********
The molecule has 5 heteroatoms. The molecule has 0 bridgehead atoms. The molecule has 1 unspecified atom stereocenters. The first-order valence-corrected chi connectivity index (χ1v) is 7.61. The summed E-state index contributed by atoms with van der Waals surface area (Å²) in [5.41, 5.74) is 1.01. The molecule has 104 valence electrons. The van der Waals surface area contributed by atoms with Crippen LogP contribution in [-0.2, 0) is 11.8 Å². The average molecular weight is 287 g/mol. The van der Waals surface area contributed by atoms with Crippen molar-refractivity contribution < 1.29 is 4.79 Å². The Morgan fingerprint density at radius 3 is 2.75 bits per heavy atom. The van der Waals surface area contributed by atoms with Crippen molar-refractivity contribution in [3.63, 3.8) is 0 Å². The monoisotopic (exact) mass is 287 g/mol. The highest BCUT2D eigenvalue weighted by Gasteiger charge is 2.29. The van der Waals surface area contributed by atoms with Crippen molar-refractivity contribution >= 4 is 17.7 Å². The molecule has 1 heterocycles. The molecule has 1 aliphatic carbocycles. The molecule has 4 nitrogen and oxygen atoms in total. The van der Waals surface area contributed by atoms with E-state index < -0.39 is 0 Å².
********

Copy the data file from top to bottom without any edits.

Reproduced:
The molecule has 5 heteroatoms. The molecule has 0 bridgehead atoms. The molecule has 1 unspecified atom stereocenters. The first-order valence-corrected chi connectivity index (χ1v) is 7.61. The summed E-state index contributed by atoms with van der Waals surface area (Å²) in [5.41, 5.74) is 1.01. The molecule has 104 valence electrons. The van der Waals surface area contributed by atoms with Crippen LogP contribution in [-0.2, 0) is 11.8 Å². The average molecular weight is 287 g/mol. The van der Waals surface area contributed by atoms with Crippen molar-refractivity contribution < 1.29 is 4.79 Å². The Morgan fingerprint density at radius 3 is 2.75 bits per heavy atom. The van der Waals surface area contributed by atoms with Crippen molar-refractivity contribution in [3.63, 3.8) is 0 Å². The monoisotopic (exact) mass is 287 g/mol. The highest BCUT2D eigenvalue weighted by Gasteiger charge is 2.29. The van der Waals surface area contributed by atoms with Crippen molar-refractivity contribution >= 4 is 17.7 Å². The molecule has 1 heterocycles. The molecule has 1 aliphatic carbocycles. The molecule has 4 nitrogen and oxygen atoms in total. The van der Waals surface area contributed by atoms with E-state index < -0.39 is 0 Å².